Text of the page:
The engine is back in and the car’s running again, finally! It’s very promising; no grinding going into reverse, though the car needs to be driven more to better let it heat-soak. The icing on the cake is that Competition Clutch also changed the diaphragm springs to lighten the clutch pressure, and it’s much nicer. No longer is it a constant reminder of driving a “race car”, now it’s not like a regular OEM clutch. Very impressive for a clutch that’s rated at “only” 500 ft-lbs!
Regarding the higher-pressure wastegate springs, either Tial makes inaccurate springs, I design awesome headers, or the MAP sensor is reading a bit low. The new 0.6 bar springs produced an indicated 0.54 Bar, which is okay, but that’s not the main curiosity. It’s that there doesn’t appear to be any boost-creep – except that’s just not possible. Think of boost as a water pressure gauge attached halfway along a length of garden hose. With the hose pressurized but the spray valve closed, the pressure gauge will read the pressure fed to the hose. However, open the spray valve and the pressure reading will drop to read the back-pressure caused by the open spray valve, plus the fluid drag along the walls of the hose. No matter how high-flowing the spray valve is, there will always be some back-pressure, and the higher the flow, the more there’ll be. And yet, a third-gear pull showed boost maintaining 0.53 Bar within a few counts from 3000-7000 rpm.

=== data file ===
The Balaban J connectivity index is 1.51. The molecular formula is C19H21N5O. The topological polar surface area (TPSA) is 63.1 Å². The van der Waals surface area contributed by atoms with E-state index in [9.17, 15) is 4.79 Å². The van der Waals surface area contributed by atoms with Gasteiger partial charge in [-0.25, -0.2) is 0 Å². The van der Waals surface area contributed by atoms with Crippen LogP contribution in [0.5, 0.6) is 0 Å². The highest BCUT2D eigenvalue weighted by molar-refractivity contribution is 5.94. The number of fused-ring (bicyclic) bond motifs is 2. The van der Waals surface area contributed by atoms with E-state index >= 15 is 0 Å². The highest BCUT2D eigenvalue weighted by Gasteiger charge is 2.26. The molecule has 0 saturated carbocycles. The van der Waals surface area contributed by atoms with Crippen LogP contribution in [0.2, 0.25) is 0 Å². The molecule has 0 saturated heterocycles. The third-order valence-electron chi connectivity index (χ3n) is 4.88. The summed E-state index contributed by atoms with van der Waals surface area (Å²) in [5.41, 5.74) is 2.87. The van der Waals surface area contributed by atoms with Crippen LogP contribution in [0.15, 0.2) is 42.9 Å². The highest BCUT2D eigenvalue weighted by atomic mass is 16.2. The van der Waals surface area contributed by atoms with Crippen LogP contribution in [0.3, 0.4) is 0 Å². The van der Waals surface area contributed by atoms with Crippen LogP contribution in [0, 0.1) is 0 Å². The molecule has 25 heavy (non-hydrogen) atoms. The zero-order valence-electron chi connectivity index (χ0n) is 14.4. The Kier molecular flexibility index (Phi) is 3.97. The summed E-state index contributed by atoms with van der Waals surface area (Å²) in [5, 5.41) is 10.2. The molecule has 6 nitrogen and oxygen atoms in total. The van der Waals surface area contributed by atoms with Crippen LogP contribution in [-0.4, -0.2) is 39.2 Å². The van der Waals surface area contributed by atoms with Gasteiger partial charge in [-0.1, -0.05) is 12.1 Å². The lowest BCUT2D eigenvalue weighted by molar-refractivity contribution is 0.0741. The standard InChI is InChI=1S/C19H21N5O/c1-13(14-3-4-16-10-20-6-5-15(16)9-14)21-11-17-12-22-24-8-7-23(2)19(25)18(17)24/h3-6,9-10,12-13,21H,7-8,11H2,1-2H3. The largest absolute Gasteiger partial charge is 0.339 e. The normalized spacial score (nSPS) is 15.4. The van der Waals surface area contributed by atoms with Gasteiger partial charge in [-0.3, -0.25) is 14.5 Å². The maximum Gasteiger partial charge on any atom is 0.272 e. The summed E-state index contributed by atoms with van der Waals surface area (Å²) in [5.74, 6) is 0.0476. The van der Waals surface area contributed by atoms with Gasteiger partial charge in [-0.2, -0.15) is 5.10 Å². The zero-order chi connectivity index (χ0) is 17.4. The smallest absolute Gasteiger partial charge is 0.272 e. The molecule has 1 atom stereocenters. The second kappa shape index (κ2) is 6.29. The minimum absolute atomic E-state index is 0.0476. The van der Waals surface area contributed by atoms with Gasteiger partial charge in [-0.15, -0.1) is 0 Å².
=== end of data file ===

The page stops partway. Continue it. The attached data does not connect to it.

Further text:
For those wondering why I’m using Bar units for boost measurement and not PSI, it’s due to how the flat dash handles data. The Honda ECU measures MAP in Bar, so initially – being American – I converted it to psi. That worked fine – but only for positive boost. The dash is apparently unable to digest negative MAP values, wrapping negative values around to 65XXX – a sure sign that their software can only handle unsigned (non-negative) inputs. Not a big deal, and after using it for a while it’s become quite natural but took a bit of getting used to. 1.0 Bar = 14.5 psi (atmospheric pressure at sea level.) Most of the time the dash displays about 0.4-0.6 Bar, meaning that the intake manifold is pulling a vacuum (anything below 1.0 Bar.) If it reads 1.0 Bar it means boost is balanced against manifold vacuum, and 1.6 Bar means it’s 0.6 Bar above ambient pressure, or 8.7 lbs, though my setup isn’t quite reaching that for some reason.
There’ll be more driving tomorrow but I can’t go too far from home; I’m on-call this weekend. Would have been tempting to do a run up Palomar Mountain… but oh well. Probably just as well since things need to be checked out several time since it was so heavily torn apart.